Fertility Specialist for MenLet’s face it, guys, a visit to the fertility doctor can be a bit stressful. After all, one of the potential outcomes is that your virility will be called into question. While you know in your mind that a medical issue that causes you fertility problems doesn’t reflect on your manhood, psychologically it can be a different story. It’s intimidating.

Knowing what to expect when you make that fertility doctor visit can help put you at ease. Here’s what you and your partner are likely to go through during fertility care:

  1. You’re going to be asked lots of questions. The fertility specialist is going to take a full medical history for both you and your partner. She’s trying to identify potential health concerns that could trigger difficulty conceiving. Be ready to talk about family and personal medical history, as well as environmental and lifestyle factors.
  2. You and your partner will both have some tests. Your partner will probably have some blood work as well as some imaging (usually ultrasound) done. You’ll need to provide a semen sample. Many fertility doctors will let you acquire this sample at home, and bring it into the office within a certain amount of time after gathering the sample. You’ll both also be tested for STDs, which can interfere with fertility.
  3. You might find out you’re to blame. At least, you might be to blame in part. In about 50% of cases, male factor infertility or both male and female factor infertility are the cause of problems with conception. The most common causes of male factor infertility are a low sperm count, low sperm motility (that is, your sperm don’t move forward to find an egg like they should), and abnormal sperm.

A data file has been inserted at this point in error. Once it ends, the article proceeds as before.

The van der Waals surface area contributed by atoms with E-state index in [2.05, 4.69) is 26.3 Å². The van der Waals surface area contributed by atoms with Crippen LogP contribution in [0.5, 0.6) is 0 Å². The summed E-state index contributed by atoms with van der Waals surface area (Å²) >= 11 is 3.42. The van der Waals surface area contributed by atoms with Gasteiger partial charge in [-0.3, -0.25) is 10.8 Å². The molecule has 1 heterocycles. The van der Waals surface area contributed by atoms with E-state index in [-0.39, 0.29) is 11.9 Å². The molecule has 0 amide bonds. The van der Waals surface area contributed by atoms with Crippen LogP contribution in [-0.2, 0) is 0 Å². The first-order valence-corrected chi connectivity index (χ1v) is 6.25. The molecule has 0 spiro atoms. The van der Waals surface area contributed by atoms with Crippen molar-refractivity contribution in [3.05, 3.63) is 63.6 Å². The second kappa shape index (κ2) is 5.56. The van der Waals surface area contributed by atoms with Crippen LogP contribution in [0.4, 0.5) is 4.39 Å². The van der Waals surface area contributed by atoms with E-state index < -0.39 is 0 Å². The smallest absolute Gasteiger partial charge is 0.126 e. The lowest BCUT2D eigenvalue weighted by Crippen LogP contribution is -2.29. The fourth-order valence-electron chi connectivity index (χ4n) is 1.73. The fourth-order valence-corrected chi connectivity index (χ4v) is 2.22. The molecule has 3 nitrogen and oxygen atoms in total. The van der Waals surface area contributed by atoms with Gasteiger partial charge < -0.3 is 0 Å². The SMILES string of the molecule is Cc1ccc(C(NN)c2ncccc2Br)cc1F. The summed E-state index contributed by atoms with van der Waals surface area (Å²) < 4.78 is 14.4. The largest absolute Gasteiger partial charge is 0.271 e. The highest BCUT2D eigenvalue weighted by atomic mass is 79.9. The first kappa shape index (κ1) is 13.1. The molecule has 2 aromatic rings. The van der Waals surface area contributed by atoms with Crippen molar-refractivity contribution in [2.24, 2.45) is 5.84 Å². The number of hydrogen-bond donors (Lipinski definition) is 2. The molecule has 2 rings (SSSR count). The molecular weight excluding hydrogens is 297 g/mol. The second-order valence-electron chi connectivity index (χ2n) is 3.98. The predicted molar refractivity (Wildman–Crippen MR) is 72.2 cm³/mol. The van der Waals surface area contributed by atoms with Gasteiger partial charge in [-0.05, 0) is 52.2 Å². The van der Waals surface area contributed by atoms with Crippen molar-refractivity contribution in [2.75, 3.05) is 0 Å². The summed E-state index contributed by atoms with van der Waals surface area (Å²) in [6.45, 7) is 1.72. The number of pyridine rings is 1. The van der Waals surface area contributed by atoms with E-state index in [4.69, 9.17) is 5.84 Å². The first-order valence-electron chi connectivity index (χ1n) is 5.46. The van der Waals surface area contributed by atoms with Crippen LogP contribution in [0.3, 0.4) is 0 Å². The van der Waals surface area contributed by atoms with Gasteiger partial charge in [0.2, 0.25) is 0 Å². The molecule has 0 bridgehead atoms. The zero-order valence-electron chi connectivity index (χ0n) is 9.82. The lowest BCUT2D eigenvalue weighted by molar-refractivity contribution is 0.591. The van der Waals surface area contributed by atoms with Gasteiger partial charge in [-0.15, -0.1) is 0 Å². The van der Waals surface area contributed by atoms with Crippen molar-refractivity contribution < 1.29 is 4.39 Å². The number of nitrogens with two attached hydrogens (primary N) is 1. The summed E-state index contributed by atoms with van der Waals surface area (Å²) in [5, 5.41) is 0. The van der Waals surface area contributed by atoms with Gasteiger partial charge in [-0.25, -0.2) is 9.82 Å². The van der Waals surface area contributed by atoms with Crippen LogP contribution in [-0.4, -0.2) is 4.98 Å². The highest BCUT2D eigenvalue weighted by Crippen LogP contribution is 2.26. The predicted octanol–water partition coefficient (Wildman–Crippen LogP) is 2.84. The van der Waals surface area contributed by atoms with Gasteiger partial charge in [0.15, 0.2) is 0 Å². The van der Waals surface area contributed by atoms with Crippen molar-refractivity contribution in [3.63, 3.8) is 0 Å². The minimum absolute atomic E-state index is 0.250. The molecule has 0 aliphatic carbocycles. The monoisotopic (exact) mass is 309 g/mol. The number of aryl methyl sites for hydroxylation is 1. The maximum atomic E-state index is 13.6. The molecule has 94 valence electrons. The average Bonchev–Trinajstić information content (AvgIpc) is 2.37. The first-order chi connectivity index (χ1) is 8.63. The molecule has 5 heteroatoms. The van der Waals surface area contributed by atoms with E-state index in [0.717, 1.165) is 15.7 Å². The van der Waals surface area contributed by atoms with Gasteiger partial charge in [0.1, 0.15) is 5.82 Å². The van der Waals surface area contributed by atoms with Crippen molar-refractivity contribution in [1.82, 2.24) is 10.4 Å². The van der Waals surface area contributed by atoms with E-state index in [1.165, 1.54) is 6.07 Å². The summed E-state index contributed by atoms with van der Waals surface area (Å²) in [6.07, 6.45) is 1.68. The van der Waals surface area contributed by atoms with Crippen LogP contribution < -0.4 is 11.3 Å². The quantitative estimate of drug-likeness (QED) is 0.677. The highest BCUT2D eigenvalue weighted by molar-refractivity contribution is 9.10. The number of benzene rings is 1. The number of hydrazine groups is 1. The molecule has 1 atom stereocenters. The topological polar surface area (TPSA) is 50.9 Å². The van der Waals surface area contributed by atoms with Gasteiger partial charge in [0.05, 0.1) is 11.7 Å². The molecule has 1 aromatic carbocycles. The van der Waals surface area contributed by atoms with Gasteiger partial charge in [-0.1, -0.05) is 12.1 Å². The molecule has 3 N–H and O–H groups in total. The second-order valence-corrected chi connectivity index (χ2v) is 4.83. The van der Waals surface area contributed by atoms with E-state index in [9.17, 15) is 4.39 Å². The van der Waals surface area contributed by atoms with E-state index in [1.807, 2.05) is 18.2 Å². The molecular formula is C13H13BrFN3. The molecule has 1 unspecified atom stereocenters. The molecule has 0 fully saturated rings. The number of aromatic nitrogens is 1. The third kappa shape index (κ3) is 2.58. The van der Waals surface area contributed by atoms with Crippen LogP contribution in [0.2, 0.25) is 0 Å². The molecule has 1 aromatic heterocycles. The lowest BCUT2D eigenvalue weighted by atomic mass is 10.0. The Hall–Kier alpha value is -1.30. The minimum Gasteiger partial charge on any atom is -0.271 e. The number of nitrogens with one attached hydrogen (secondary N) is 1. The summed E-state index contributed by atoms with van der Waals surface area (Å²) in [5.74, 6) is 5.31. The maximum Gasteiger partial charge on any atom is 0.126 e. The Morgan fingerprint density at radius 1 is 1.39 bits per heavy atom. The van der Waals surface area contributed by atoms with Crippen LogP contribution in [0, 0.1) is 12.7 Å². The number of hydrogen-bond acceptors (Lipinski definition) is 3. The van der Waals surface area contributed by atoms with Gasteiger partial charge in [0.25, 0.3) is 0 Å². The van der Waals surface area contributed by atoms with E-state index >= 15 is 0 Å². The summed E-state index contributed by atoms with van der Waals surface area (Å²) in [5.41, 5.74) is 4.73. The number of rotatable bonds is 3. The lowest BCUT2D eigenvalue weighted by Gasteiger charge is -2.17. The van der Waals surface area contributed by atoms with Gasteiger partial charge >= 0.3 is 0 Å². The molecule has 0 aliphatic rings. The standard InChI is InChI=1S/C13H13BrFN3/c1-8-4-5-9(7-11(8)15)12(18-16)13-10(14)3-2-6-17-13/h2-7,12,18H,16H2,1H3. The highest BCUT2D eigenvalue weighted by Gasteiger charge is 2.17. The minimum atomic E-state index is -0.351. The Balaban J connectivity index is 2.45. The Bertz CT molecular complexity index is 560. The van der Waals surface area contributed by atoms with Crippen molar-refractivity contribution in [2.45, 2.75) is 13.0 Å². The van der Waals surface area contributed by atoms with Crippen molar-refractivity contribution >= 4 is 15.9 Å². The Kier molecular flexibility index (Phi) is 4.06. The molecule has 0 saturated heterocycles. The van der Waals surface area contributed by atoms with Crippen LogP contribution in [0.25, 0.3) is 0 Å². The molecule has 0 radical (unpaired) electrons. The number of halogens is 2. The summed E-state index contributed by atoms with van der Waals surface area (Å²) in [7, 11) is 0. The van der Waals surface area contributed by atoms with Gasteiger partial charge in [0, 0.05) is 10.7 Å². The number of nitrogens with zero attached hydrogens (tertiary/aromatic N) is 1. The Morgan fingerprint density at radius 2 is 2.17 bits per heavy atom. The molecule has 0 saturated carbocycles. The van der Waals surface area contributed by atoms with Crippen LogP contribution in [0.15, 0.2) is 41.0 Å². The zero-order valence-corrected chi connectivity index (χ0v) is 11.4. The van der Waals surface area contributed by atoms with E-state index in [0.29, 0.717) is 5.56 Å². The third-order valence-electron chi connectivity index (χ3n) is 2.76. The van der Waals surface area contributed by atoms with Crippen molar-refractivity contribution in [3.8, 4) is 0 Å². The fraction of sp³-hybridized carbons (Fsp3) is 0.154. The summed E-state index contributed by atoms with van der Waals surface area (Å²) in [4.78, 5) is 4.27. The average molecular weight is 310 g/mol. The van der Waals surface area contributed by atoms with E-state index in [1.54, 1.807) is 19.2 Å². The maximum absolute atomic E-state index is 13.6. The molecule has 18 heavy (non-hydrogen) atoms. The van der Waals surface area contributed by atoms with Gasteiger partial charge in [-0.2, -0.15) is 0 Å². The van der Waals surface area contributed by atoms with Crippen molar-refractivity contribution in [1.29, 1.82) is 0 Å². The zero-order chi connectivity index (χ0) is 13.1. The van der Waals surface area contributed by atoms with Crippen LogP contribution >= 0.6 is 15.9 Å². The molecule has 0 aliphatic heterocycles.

4. You might be asked to make some lifestyle changes. There are specific lifestyle choices that can help or hinder your fertility. For example, smoking can negatively affect your sperm count. Exposure to heavy metals and certain chemicals on the job can cause you to have a large number of abnormal” sperm. Being overweight can affect both the physics of conception and your sperm count. Not all fertility factors have to do with a current medical concern or your lifestyle, however. Some are simply genetic.
  5. You’re going to learn more than you probably want to know about the conception process. Chances are good that, on that first visit, you’ll have some lengthy discussions about your partner’s monthly cycle, about the best times to try to get pregnant, and even how to know when she’s ovulating. You’ll also find out about things that can affect male fertility, including factors as obscure as choosing the wrong bicycle seat. This is valuable information for both of you, so try to take in as much of it as possible.

Fertility treatment doesn’t have to be intimidating. If you go in with the right attitude and you know what to expect, you’ll have a much easier time of it overall.